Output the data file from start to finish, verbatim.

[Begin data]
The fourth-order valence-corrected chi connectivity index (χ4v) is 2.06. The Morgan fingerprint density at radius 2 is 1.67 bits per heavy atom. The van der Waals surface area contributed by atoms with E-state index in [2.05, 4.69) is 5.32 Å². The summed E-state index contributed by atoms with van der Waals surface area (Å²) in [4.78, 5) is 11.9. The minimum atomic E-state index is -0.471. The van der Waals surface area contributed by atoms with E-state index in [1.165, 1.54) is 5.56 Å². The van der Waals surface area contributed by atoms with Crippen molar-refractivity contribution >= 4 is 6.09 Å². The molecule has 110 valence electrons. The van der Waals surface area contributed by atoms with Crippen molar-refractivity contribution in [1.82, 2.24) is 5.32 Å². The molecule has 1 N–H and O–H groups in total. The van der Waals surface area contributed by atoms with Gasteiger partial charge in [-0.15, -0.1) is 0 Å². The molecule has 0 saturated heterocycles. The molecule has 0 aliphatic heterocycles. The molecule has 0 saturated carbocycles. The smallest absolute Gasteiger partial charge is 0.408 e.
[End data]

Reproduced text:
The fourth-order valence-corrected chi connectivity index (χ4v) is 2.06. The Morgan fingerprint density at radius 2 is 1.67 bits per heavy atom. The van der Waals surface area contributed by atoms with E-state index in [2.05, 4.69) is 5.32 Å². The summed E-state index contributed by atoms with van der Waals surface area (Å²) in [4.78, 5) is 11.9. The minimum atomic E-state index is -0.471. The van der Waals surface area contributed by atoms with E-state index in [1.165, 1.54) is 5.56 Å². The van der Waals surface area contributed by atoms with Crippen molar-refractivity contribution >= 4 is 6.09 Å². The molecule has 110 valence electrons. The van der Waals surface area contributed by atoms with Crippen molar-refractivity contribution in [1.82, 2.24) is 5.32 Å². The molecule has 1 N–H and O–H groups in total. The van der Waals surface area contributed by atoms with Gasteiger partial charge in [-0.15, -0.1) is 0 Å². The molecule has 0 saturated heterocycles. The molecule has 0 aliphatic heterocycles. The molecule has 0 saturated carbocycles. The smallest absolute Gasteiger partial charge is 0.408 e.